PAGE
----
4. Realistic: By truly believing that your goal can be accomplished, your goal will be realistic. This is something that you and you alone must decide. Be sure to set each goal as to represent ample growth. By following these guidelines, higher goals often prove to be easier to reach than lower goals because lower goals produce a lower level of motivational energy.
5. Timely: Goals should be set within a time frame with a starting point, ending point, and fixed intervals along the way. This will perpetuate a sense of urgency to act as target dates approach. Goals without deadlines tend to fade in importance and fall in rank of priority where less commitment is established.
So good luck to all you weekend warriors who are on your way to S.M.A.R.T goals!
+(Photo provided by Gettyimages / Photographer Gary S Chapman) +
More recently, a team of 3 ultra distance runners became the first modern runners to cross the 4,000 mile Sahara Desert. This was only made possible by running an amazing average of 2 marathons a day for 111 days!!!
American runner Charlie Engle, 44, Canadian Ray Zahab, 38, and Kevin Lin, 30, of Taiwan crossed the world’s largest desert while running through six countries: Senegal, Mauritania, Mali, Niger, Libya and Egypt. Their ultra effort was established to raise funds for H2O Africa, the charitable organization of Running the Sahara. These runners were able to prove the impossible was possible all while raising awareness of the world-wide water and sanitation crisis that, according to UN news officials, “causes nearly 2 million child deaths every year and holds back countries’ development, especially in Africa.”
A web site was implemented to track the progress of these runners while taking pledges and donations on a per mile basis. This epic journey was captured on film and will be made into a documentary by narrator and executive producer, Matt Damon. The film is scheduled to be released late 2007.
(Photo provided by the Associated Press, Photographer Jennifer Thermes)
Proper nutrition and diet are crucial components in the pursuit of one’s fitness goals. Even more important, is the last meal you eat before your big race. To maximize your potential, the type of food, quantity, and timing of this pre race meal must be considered.
Below is a general list of guidelines:
1. Timing: Most races take place in the early morning. If proper food intake has been consistent leading up to the race, then muscle stored glycogen will have sufficient levels to perform, despite a feeling of hunger. Since hunger will not hinder performance and it takes roughly 4 hours to properly ingest and digest a meal, it makes more sense to sleep during this time and wait until the race begins to start consuming energy fuels.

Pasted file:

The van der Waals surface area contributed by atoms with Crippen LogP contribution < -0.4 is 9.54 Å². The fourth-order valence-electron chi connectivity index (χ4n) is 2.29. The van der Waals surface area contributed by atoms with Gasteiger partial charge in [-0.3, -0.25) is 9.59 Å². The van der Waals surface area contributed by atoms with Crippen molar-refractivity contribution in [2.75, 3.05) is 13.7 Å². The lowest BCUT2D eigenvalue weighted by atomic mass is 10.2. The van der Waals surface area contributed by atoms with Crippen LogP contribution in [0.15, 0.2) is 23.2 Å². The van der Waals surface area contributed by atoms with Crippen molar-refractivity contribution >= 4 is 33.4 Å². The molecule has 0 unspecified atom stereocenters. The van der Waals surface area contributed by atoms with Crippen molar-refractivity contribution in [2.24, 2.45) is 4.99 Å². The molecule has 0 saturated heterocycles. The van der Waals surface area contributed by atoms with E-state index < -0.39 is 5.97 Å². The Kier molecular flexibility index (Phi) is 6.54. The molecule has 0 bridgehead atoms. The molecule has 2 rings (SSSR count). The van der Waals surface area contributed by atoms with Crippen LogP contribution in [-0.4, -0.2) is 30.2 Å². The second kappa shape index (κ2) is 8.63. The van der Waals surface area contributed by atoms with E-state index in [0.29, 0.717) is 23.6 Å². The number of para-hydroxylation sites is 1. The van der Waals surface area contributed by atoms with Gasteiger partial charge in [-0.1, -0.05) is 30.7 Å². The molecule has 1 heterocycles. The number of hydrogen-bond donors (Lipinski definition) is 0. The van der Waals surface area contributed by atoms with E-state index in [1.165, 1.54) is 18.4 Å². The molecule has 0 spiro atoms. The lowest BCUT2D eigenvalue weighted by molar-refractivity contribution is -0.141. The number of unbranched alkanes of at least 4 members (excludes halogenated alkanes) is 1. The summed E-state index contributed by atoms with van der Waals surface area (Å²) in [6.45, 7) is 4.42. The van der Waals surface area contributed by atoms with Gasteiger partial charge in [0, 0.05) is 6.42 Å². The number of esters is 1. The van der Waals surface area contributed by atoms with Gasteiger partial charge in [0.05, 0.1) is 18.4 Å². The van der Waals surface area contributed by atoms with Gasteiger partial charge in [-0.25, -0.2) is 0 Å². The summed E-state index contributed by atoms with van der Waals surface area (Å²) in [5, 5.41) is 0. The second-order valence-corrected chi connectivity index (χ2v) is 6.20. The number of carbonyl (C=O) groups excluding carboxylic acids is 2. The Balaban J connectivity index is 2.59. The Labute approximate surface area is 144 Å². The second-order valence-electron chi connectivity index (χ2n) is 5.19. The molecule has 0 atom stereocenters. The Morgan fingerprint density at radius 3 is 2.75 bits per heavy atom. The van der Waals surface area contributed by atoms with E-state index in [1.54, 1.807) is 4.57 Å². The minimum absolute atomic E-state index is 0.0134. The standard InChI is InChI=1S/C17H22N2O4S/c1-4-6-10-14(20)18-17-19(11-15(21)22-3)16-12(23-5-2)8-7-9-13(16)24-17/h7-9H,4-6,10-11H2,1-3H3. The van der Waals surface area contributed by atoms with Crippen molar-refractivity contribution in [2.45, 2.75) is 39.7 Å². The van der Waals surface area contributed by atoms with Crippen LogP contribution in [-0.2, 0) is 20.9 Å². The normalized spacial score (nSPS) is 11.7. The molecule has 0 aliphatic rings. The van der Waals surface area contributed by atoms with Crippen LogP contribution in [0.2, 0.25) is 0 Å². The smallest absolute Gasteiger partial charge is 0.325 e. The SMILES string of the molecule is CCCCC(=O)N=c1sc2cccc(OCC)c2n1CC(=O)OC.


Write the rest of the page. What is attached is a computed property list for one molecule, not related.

2. Size: If you do decide to wake up 4 hours before your race to eat, your pre-race meal should be composed of easily digested high complex carbohydrates between 200 - 400 calories. Stay clear of high fiber, simple sugar, and fat content. Stick with high starch foods like pasta, rice, plane bagels, oatmeal, banana and yogurt.
3. Hydration: After breakfast, an athlete should drink roughly 10-12 ounces of fluid per hour leading up to 30 minutes before the race. A sport drink containing both carbohydrates and protein is arguably the best mixture to use. A small amount of your supplemental fuel roughly five to ten minutes before your race is also recommended to boost blood glycogen stores to their optimal level.
4. Experiment: Incorporate these nutrition methods into your regular training schedule. By keeping a training journal and logging your intake which will allow you to try new combinations of foods and fuels in hopes of finding your perfect pre race meal.
Levi Leipheimer repeated his winning performance from last year, leading an American sweep Sunday in the Amgen Tour of California prologue. Leipheimer, a three-time top-10 Tour de France finisher, completed the 1.9-mile primarily uphill circuit to Coit Tower on Telegraph Hill in 4 minutes, 49.05 seconds at an average speed of 23.994 mph.
Leipheimer will wear the race leader's jersey in the first stage today, a 97.1-mile road race from Sausalito to Santa Rosa.
What began as a small gathering of endurance athletes at a local San Diego hotel to award athletes and honor the first inductee into the Iron Man Hall of Fame, Dave Scott, has undoubtedly progressed into a celebration that Entertainment Tonight now refers to as "The Academy Awards of Endurance Sports". The 15th Annual Competitor Endurance Sports Awards Gala continued the tradition last week at Sea World, selling out to an audience of 600.
This past November, seven time Tour De France winner and cancer survivor, Lance Armstrong, made his marathon debut at the ING New York City Marathon covered by NBC Sports. During the very same race, Ultra marathon man, Dean Karnazes completed 50 marathons in 50 states in 50 days when he crossed the finish line in New York, later earning him a place in the Guinness Book of World Records along with the Endurance Sports Award, Male Athlete of the Year.
As these genetic marvels continue to raise the bar, set records and inspire others across the globe, the endurance sports industry continues to build an audience. Do others share this dream that perhaps one day a "red carpet" will be rolled out to showcase our actual athletic inspirations or are we doomed as a subculture embracing blood, sweat, and tears that is merely "tolerated" but never quite understood by the popular crowd?